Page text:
Palliative treatment of superior vena cava syndrome with nitinol stents

Poul Erik Andersen, Stevo Duvnjak
International Journal of Angiology: Official Publication of the International College of Angiology, Inc 2014, 23 (4): 255-62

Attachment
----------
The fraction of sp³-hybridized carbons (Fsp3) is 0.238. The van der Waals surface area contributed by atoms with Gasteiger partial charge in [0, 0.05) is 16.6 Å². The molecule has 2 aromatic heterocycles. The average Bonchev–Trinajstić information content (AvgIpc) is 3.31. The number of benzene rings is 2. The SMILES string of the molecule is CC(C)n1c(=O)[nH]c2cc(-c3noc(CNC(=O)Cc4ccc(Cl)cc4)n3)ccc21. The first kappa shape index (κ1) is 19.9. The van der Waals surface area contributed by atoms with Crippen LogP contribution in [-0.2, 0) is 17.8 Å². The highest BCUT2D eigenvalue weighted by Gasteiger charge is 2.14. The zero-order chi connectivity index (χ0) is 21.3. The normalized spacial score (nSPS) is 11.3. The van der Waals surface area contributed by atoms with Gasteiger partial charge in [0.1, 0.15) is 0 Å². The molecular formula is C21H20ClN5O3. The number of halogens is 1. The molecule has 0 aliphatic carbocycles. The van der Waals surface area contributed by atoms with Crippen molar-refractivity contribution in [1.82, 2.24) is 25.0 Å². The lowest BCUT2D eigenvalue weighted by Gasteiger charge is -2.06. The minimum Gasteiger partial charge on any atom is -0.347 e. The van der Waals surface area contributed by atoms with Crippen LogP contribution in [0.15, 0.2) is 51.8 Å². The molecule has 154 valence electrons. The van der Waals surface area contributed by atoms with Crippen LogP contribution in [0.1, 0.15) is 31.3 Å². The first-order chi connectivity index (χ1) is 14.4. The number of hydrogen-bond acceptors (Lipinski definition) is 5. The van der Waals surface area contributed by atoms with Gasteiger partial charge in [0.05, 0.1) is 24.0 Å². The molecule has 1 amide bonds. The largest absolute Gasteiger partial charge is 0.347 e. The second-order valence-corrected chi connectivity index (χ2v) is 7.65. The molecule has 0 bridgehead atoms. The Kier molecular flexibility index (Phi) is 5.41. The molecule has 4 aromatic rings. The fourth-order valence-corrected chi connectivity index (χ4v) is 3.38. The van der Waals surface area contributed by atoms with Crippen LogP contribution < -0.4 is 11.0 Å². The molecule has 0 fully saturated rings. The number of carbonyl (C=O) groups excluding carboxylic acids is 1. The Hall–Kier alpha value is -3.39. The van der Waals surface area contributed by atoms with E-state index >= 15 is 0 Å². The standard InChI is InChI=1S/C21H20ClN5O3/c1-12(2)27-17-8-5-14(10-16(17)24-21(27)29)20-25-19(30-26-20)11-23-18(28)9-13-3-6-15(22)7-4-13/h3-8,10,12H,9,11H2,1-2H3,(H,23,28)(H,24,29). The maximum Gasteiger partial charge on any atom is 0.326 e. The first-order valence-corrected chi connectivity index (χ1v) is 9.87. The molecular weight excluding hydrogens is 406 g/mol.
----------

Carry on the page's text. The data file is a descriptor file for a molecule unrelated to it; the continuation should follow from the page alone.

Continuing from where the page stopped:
This study aims to retrospectively evaluate the outcomes following nitinol stent placement for malignant superior vena cava syndrome. A total of 25 patients with thoracic malignancies were treated with self-expanding nitinol stents for superior vena cava syndrome (E*Luminexx [Bard GmbH/Angiomed, Karlsruhe, Germany], Sinus-XL [OptiMed Medizinische Instrumente GmbH, Ettlingen, Germany], and Zilver Vena [Cook Medical Inc., Bloomington, IN]). It was seen that the procedural success rate was 76% with all stents deployed as intended and no procedure-related complications but in five patients with 50% residual stenosis and one patient with stent occlusion within 48 hours after stent deployment. Stent occlusion occurred in further two patients during follow-up: one patient developed infection, thrombosis, and occlusion in the stent seen at 2-month follow-up, and one patient had stent occlusion at 4-month follow-up. The clinical success rate was 96%. Stent compression leading to a greater than 50% reduction in stent diameter was observed in three patients at follow-up. Overall 22 patients died at a mean follow-up of 3.5 months for reasons related to their underlying malignancy. It was concluded that the stent treatment for superior vena cava syndrome is a safe treatment with good clinical effect in patients with superior vena cava syndrome in the terminal phase of malignant disease. In this small patient population, no trends were observed which would suggest that outcomes vary by stent type, though additional, large-scale studies are needed.

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